In this section
Preserving the skin integrity of the neonate is important to maintain the function of the skin, protect against potential wounds and avoid skin disorders in the future.
Preterm baby Less than 37 weeks gestational age
Term baby 37- 40 weeks gestational age
Neonate Less than 4 weeks age (post term)
Infant Young children, 1 month to 12 months age
TEWL Trans Epidermal Water Loss
Atopy Predisposition toward developing certain allergic hypersensitivity reactions
Emollient A substance that softens & moisturizes the skin
Erythema Redness of the skin
Stratum Corneum (SC) The outermost layer of the epidermis acting as a mechanical barrier
Xerosis Skin dryness
Vernix Waxy white substance on newborn skin
Rediwipes Absorbent disposable towels (available from Equipment Distribution Centre)
Assess skin condition on admission and commencement of each shift (and at each nappy change as needed). Be proactive. Observe and clean areas such as the neck, behind the ears, axillae and groin. Dry, red or itchy skin is an indication that skin integrity may be impaired. If a pustular, vesicular or purulent skin lesion is noted, communicate with the appropriate medical team for management.
Consider the following factors that may increase the risk of skin trauma and breakdown;
To maintain skin integrity and minimise heat loss consider the following -
Examples of appropriate pH neutral cleansers: QV Wash, QV Gentle Cleanser, Hamilton Wash, Cetaphil Gentle Skin Cleanser, Avene Trixera Cleansing Gel, Kenkay Body Wash, Dermaveen Baby Soap Free Wash
Examples of appropriate emollients: QV Cream, QV Kids balm, QV Intensive, Hydraderm Cream, Cetaphil Cream, Aqueous cream, Avene Trixera Cream, Dermeze Ointment, Kenkay Extra Relief Cream, Dermaveen Baby Moisturising Cream, Mustela Stelatopia Moisturising Cream
Nappy Area Care
Examples of appropriate barrier creams: 10% Olive Oil in Zinc Paste, Covitol, Desitin, Sudocream, Bepanthan Nappy Ointment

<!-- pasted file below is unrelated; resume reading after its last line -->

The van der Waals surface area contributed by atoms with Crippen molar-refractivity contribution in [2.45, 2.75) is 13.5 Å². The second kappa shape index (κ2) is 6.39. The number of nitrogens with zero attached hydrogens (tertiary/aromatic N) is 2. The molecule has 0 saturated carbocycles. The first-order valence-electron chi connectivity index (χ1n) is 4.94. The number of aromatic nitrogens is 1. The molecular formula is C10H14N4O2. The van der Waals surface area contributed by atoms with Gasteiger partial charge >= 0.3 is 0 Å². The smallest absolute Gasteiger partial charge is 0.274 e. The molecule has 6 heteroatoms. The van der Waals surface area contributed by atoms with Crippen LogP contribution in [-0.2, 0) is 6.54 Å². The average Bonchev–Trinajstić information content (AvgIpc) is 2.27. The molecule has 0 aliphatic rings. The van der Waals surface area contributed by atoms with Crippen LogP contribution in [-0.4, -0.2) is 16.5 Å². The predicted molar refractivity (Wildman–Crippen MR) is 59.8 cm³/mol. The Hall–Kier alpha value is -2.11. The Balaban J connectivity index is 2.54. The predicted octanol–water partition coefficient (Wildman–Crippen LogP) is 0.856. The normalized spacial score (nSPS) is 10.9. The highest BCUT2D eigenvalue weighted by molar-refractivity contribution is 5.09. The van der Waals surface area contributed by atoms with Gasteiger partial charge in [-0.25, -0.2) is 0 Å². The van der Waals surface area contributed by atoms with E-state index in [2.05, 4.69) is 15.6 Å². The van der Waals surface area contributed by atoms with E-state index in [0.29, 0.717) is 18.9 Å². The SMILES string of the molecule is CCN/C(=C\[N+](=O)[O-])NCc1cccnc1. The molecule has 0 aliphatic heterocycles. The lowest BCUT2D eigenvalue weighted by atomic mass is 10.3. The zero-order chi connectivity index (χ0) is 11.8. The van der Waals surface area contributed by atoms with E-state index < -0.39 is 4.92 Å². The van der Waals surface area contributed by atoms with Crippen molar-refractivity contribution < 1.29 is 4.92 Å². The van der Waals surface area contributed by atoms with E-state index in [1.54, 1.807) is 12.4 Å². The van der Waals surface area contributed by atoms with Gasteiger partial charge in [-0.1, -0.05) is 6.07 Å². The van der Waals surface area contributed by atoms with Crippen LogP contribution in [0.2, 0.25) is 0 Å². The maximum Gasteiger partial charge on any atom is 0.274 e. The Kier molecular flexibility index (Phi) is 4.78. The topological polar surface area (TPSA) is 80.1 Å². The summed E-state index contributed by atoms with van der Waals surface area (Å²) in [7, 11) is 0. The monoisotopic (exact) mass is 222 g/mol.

Examples of appropriate adhesives: Mepitac, Comfeel, Duoderm, Siltape, Transparent adhesive dressings (Tegaderm), Hydrocolloids, Gel Electrodes, Silicone adhesives
A common condition
affecting as many as half of all full term newborn infants. Most prominent on
day 2, although onset can be as late as two weeks of age. Often begins on the
face and spreads to affect the trunk and limbs. Palms and soles are not usually
Clinical features: Erythema
Toxicum is evident as various combinations of erythematous macules (flat red
patches), papules (small bumps) and pustules. The eruption typically lasts for
several days however it is unusual for an individual lesion to persist for more
than a day.
Affects 40-50% of newborn babies. Few to numerous lesions.
Clinical features: Harmless cysts present as tiny pearly-white bumps just under the surface of the skin. Often seen on the nose, but may also arise inside the mouth on the mucosa (Epstein pearls) or palate (Bohn nodules) or more widely on scalp, face and upper trunk.
Treatment: Lesions will heal spontaneously within a few weeks of birth.
Arises from occlusion of the sweat ducts. In infants lesions commonly appear on the neck, groins and armpits, but also on the face.
Clinical features: 1-3mm papules (vesicular or papular).
Treatment: Remove from heated humid environment or adjust incubator temperature. Cool bathing or apply cool compresses. Topical steroids may be used to facilitate relief while the condition resolves.
Infantile acne or 'milk spots'. Affects babies within the first few weeks of life. Increased activity of the newborns' sebaceous glands cause inflammation and folliculitis.
Clinical features: Erythematous dome shaped papules and superficial pustules arise in crops, commonly affecting the cheeks, nose and forehead. This rash is not itchy.
The development of this clinical guideline was coordinated by Robyn Kennedy, Registered Nurse, Dermatology. Approved by the Clinical Effectiveness Committee. Authorised by Bernadette Twomey, Executive Director Nursing Services. First published August 2009, reviewed July 2013.